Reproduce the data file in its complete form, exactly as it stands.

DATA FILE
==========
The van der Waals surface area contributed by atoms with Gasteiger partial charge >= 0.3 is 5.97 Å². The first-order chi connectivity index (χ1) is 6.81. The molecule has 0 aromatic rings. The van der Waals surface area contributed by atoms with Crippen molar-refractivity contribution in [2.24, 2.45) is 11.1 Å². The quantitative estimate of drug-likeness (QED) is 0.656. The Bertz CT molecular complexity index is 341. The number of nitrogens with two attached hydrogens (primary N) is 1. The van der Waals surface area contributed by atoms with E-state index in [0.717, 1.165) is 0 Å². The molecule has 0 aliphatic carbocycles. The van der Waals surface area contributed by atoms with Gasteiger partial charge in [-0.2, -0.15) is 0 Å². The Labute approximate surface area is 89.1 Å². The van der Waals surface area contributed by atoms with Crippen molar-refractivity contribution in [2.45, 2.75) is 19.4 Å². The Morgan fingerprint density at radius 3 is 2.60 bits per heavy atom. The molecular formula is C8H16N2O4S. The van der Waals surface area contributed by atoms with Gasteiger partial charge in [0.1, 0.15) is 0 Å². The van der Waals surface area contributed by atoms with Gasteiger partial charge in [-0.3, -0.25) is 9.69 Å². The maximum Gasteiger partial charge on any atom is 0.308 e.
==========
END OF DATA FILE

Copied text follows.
The van der Waals surface area contributed by atoms with Gasteiger partial charge >= 0.3 is 5.97 Å². The first-order chi connectivity index (χ1) is 6.81. The molecule has 0 aromatic rings. The van der Waals surface area contributed by atoms with Crippen molar-refractivity contribution in [2.24, 2.45) is 11.1 Å². The quantitative estimate of drug-likeness (QED) is 0.656. The Bertz CT molecular complexity index is 341. The number of nitrogens with two attached hydrogens (primary N) is 1. The van der Waals surface area contributed by atoms with E-state index in [0.717, 1.165) is 0 Å². The molecule has 0 aliphatic carbocycles. The van der Waals surface area contributed by atoms with Gasteiger partial charge in [-0.2, -0.15) is 0 Å². The Labute approximate surface area is 89.1 Å². The van der Waals surface area contributed by atoms with Crippen molar-refractivity contribution in [2.45, 2.75) is 19.4 Å². The Morgan fingerprint density at radius 3 is 2.60 bits per heavy atom. The molecular formula is C8H16N2O4S. The van der Waals surface area contributed by atoms with Gasteiger partial charge in [0.1, 0.15) is 0 Å². The van der Waals surface area contributed by atoms with Gasteiger partial charge in [-0.3, -0.25) is 9.69 Å². The maximum Gasteiger partial charge on any atom is 0.308 e.